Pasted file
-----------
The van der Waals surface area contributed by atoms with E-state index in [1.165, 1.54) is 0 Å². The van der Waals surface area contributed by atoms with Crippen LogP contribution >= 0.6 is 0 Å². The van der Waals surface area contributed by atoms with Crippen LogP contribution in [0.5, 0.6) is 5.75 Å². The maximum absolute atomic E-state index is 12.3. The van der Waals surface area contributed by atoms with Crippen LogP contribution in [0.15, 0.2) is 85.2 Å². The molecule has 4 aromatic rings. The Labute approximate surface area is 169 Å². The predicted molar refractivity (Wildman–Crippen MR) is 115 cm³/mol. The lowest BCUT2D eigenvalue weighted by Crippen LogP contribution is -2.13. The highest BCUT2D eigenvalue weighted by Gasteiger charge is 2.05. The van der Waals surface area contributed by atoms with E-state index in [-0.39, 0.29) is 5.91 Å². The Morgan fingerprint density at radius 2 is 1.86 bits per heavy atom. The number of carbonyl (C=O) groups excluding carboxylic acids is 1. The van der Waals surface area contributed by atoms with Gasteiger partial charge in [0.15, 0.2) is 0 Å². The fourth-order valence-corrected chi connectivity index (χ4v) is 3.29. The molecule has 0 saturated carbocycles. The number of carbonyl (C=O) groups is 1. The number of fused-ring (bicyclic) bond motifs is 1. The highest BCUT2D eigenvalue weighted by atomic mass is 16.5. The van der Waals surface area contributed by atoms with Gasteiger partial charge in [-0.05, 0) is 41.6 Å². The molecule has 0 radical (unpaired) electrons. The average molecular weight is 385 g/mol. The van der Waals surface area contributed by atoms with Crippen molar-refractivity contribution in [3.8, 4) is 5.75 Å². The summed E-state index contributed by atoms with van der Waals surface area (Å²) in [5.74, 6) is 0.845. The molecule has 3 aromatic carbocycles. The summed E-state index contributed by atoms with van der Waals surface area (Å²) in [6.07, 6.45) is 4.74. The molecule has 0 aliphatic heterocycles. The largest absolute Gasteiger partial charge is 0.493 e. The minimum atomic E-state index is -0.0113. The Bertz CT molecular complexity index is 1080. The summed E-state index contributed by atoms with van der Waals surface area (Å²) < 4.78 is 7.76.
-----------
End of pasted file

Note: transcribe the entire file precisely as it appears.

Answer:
The van der Waals surface area contributed by atoms with E-state index in [1.165, 1.54) is 0 Å². The van der Waals surface area contributed by atoms with Crippen LogP contribution >= 0.6 is 0 Å². The van der Waals surface area contributed by atoms with Crippen LogP contribution in [0.5, 0.6) is 5.75 Å². The maximum absolute atomic E-state index is 12.3. The van der Waals surface area contributed by atoms with Crippen LogP contribution in [0.15, 0.2) is 85.2 Å². The molecule has 4 aromatic rings. The Labute approximate surface area is 169 Å². The predicted molar refractivity (Wildman–Crippen MR) is 115 cm³/mol. The lowest BCUT2D eigenvalue weighted by Crippen LogP contribution is -2.13. The highest BCUT2D eigenvalue weighted by Gasteiger charge is 2.05. The van der Waals surface area contributed by atoms with E-state index in [-0.39, 0.29) is 5.91 Å². The Morgan fingerprint density at radius 2 is 1.86 bits per heavy atom. The number of carbonyl (C=O) groups excluding carboxylic acids is 1. The van der Waals surface area contributed by atoms with Gasteiger partial charge in [0.15, 0.2) is 0 Å². The fourth-order valence-corrected chi connectivity index (χ4v) is 3.29. The molecule has 0 saturated carbocycles. The number of carbonyl (C=O) groups is 1. The number of fused-ring (bicyclic) bond motifs is 1. The highest BCUT2D eigenvalue weighted by atomic mass is 16.5. The van der Waals surface area contributed by atoms with Gasteiger partial charge in [-0.05, 0) is 41.6 Å². The molecule has 0 radical (unpaired) electrons. The average molecular weight is 385 g/mol. The van der Waals surface area contributed by atoms with Crippen molar-refractivity contribution in [3.8, 4) is 5.75 Å². The summed E-state index contributed by atoms with van der Waals surface area (Å²) in [5.74, 6) is 0.845. The molecule has 3 aromatic carbocycles. The summed E-state index contributed by atoms with van der Waals surface area (Å²) in [6.07, 6.45) is 4.74. The molecule has 0 aliphatic heterocycles. The largest absolute Gasteiger partial charge is 0.493 e. The minimum atomic E-state index is -0.0113. The Bertz CT molecular complexity index is 1080. The summed E-state index contributed by atoms with van der Waals surface area (Å²) < 4.78 is 7.76.